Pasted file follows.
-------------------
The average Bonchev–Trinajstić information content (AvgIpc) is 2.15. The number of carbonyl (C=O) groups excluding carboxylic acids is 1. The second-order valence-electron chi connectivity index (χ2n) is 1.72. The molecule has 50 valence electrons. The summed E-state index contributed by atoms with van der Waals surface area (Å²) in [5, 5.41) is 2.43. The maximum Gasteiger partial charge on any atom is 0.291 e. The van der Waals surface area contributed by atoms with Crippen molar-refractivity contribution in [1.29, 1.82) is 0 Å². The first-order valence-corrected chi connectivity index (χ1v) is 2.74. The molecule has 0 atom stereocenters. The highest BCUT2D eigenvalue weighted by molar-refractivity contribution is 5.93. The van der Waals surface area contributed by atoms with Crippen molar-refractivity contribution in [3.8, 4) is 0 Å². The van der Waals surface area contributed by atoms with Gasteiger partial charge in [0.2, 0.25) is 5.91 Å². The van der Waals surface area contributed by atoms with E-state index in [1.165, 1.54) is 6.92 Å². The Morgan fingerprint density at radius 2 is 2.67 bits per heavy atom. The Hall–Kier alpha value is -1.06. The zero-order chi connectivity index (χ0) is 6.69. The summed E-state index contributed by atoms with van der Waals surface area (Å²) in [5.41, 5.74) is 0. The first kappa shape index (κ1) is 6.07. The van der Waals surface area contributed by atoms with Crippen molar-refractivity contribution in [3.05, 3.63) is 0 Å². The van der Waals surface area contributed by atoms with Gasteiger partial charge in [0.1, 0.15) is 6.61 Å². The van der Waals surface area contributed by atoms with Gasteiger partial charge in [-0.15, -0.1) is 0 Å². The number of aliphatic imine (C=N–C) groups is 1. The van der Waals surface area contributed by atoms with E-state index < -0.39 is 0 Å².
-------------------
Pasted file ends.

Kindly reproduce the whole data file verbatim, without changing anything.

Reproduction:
The average Bonchev–Trinajstić information content (AvgIpc) is 2.15. The number of carbonyl (C=O) groups excluding carboxylic acids is 1. The second-order valence-electron chi connectivity index (χ2n) is 1.72. The molecule has 50 valence electrons. The summed E-state index contributed by atoms with van der Waals surface area (Å²) in [5, 5.41) is 2.43. The maximum Gasteiger partial charge on any atom is 0.291 e. The van der Waals surface area contributed by atoms with Crippen molar-refractivity contribution in [1.29, 1.82) is 0 Å². The first-order valence-corrected chi connectivity index (χ1v) is 2.74. The molecule has 0 atom stereocenters. The highest BCUT2D eigenvalue weighted by molar-refractivity contribution is 5.93. The van der Waals surface area contributed by atoms with Crippen molar-refractivity contribution in [3.8, 4) is 0 Å². The van der Waals surface area contributed by atoms with Gasteiger partial charge in [0.2, 0.25) is 5.91 Å². The van der Waals surface area contributed by atoms with E-state index in [1.165, 1.54) is 6.92 Å². The Morgan fingerprint density at radius 2 is 2.67 bits per heavy atom. The Hall–Kier alpha value is -1.06. The zero-order chi connectivity index (χ0) is 6.69. The summed E-state index contributed by atoms with van der Waals surface area (Å²) in [5.41, 5.74) is 0. The first kappa shape index (κ1) is 6.07. The van der Waals surface area contributed by atoms with Crippen molar-refractivity contribution in [3.05, 3.63) is 0 Å². The van der Waals surface area contributed by atoms with Gasteiger partial charge in [0.1, 0.15) is 6.61 Å². The van der Waals surface area contributed by atoms with Gasteiger partial charge in [-0.15, -0.1) is 0 Å². The number of aliphatic imine (C=N–C) groups is 1. The van der Waals surface area contributed by atoms with E-state index < -0.39 is 0 Å².